There is a mismatch between the documentation of the visually guided behaviors and visual physiology of decapods (Malacostraca, Crustacea) and knowledge about the neural architecture of their visual systems. The present study provides a description of the neuroanatomical features of the four visual neuropils of the grapsid crab Chasmagnathus granulatus, which is currently used as a model for investigating the neurobiology of learning and memory. Visual memory in Chasmagnathus is thought to be driven from within deep retinotopic neuropil by large-field motion-sensitive neurons. Here we describe the neural architecture characterizing the Chasmagnathus lobula, in which such neurons are found. It is shown that, unlike the equivalent region of insects, the malacostracan lobula is densely packed with columns, the spacing of which is the same as that of retinotopic units of the lamina. The lobula comprises many levels of strata and columnar afferents that supply systems of tangential neurons. Two of these, which are known to respond to movement across the retina, have orthogonally arranged dendritic fields deep in the lobula. They also show evidence of dye coupling. We discuss the significance of commonalties across taxa with respect to the organization of the lamina and medulla and contrasts these with possible taxon-specific arrangements of deeper neuropils that support systems of matched filters.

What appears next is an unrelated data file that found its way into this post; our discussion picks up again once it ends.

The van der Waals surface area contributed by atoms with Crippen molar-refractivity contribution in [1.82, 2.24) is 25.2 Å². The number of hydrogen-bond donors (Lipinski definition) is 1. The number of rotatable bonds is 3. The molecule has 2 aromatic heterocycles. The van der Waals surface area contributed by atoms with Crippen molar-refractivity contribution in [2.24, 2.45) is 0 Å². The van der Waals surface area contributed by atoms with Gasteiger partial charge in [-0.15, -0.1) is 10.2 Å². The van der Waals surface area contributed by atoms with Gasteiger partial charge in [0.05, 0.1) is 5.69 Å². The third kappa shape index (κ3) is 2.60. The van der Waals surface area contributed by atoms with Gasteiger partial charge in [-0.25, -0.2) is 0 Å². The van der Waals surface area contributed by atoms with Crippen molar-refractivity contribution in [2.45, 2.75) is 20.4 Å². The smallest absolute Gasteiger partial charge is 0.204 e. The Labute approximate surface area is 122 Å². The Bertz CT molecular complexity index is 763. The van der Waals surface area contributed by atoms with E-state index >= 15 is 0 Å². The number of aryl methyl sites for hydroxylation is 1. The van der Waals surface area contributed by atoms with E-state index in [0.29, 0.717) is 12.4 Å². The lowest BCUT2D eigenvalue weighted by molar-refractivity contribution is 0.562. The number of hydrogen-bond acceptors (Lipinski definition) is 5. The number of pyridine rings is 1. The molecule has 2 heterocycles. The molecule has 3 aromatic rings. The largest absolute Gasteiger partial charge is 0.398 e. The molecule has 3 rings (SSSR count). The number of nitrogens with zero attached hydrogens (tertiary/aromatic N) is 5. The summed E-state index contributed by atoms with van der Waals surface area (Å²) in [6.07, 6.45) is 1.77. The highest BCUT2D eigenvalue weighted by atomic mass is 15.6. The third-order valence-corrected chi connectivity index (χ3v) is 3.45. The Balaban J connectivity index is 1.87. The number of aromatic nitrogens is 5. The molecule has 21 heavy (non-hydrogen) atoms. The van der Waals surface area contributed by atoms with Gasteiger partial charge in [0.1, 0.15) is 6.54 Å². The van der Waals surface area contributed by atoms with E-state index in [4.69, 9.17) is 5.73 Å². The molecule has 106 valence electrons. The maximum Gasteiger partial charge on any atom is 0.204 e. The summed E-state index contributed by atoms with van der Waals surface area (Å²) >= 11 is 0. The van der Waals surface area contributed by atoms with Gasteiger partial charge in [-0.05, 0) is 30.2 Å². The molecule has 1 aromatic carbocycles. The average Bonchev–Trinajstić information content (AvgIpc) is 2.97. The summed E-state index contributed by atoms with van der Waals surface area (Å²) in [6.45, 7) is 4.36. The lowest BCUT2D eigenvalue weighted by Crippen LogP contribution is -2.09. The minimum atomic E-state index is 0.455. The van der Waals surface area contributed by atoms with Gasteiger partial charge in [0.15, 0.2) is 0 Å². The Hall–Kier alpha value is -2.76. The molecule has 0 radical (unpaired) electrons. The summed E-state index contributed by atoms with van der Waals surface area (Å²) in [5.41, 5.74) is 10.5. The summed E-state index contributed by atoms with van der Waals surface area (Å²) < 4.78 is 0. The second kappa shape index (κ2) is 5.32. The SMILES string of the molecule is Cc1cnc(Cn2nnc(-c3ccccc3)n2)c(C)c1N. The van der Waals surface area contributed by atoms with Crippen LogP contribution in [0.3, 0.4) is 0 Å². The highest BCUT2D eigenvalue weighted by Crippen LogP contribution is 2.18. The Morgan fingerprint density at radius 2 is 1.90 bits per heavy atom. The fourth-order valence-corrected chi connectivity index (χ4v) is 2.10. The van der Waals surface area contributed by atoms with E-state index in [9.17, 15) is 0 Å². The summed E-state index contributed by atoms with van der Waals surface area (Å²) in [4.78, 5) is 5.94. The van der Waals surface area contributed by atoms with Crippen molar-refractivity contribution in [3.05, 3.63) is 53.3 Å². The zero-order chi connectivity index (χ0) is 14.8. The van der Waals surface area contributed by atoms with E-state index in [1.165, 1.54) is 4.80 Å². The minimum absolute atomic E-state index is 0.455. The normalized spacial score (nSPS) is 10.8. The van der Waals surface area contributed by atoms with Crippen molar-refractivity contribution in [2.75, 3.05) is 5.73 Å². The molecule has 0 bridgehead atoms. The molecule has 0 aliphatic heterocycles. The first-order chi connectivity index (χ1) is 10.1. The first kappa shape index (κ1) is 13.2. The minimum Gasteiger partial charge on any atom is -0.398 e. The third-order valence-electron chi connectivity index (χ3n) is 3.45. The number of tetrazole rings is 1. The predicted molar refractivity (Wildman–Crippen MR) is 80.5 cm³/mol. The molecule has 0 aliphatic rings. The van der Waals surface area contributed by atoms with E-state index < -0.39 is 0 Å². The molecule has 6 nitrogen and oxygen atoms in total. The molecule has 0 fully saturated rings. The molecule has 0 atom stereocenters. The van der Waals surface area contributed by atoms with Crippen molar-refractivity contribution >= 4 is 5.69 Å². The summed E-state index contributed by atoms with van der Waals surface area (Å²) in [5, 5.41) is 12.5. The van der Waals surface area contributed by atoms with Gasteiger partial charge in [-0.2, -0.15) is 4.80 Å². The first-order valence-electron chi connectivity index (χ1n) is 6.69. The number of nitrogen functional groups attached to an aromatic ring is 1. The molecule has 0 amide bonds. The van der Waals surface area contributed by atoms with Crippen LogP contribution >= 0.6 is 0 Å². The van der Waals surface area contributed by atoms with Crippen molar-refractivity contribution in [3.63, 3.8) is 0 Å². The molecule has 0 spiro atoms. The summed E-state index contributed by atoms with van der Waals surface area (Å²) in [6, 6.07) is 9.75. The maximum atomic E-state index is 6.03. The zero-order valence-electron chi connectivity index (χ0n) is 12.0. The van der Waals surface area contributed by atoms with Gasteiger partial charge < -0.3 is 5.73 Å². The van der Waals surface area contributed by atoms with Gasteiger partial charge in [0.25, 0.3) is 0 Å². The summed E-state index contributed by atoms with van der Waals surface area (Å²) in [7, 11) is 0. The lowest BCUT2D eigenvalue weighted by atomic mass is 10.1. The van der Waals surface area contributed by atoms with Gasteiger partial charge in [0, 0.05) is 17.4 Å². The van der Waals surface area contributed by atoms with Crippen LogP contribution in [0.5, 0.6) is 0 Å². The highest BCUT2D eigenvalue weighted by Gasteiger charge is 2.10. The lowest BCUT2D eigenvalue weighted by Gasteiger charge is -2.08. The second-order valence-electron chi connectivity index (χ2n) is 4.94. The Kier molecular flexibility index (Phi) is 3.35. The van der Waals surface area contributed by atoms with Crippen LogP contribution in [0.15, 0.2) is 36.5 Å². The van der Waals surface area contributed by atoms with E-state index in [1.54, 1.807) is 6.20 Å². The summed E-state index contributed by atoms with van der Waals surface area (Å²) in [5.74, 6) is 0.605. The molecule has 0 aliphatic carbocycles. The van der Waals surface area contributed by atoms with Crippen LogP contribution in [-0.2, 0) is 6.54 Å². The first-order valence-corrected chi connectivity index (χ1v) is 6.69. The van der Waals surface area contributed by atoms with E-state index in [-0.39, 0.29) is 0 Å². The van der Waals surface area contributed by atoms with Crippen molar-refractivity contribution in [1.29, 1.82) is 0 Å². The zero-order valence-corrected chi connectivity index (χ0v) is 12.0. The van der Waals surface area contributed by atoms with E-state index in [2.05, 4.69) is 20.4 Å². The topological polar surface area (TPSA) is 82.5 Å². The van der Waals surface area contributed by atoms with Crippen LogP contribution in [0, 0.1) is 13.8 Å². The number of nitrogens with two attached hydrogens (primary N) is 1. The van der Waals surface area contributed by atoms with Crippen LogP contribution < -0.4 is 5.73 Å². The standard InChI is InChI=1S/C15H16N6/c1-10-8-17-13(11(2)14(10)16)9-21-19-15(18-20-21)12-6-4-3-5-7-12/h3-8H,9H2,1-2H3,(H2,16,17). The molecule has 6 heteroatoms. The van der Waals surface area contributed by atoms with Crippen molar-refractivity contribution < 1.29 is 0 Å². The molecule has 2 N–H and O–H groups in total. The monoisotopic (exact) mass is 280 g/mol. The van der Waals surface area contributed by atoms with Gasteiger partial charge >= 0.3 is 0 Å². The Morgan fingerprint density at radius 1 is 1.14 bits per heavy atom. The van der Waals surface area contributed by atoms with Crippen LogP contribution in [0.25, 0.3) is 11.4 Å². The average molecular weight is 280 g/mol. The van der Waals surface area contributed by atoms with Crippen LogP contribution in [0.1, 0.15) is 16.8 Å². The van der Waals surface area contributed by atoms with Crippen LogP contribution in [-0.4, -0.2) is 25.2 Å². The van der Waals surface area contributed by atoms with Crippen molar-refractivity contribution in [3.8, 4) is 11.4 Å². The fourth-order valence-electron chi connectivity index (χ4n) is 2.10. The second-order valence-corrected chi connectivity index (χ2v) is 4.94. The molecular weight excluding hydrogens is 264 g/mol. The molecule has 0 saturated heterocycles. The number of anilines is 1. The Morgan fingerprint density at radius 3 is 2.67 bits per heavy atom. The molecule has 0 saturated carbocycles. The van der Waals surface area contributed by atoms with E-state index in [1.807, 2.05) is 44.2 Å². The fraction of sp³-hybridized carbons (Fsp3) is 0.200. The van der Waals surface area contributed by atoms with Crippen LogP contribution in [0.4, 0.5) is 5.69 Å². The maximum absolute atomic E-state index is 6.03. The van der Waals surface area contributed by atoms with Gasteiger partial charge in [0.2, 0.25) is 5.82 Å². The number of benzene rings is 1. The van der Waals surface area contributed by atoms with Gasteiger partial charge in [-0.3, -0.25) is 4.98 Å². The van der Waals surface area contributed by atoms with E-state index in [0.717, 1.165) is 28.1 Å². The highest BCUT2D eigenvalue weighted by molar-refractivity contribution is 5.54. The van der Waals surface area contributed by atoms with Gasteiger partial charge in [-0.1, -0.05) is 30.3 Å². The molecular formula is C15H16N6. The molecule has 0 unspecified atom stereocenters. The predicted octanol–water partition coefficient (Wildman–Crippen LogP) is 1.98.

- Learning and memory
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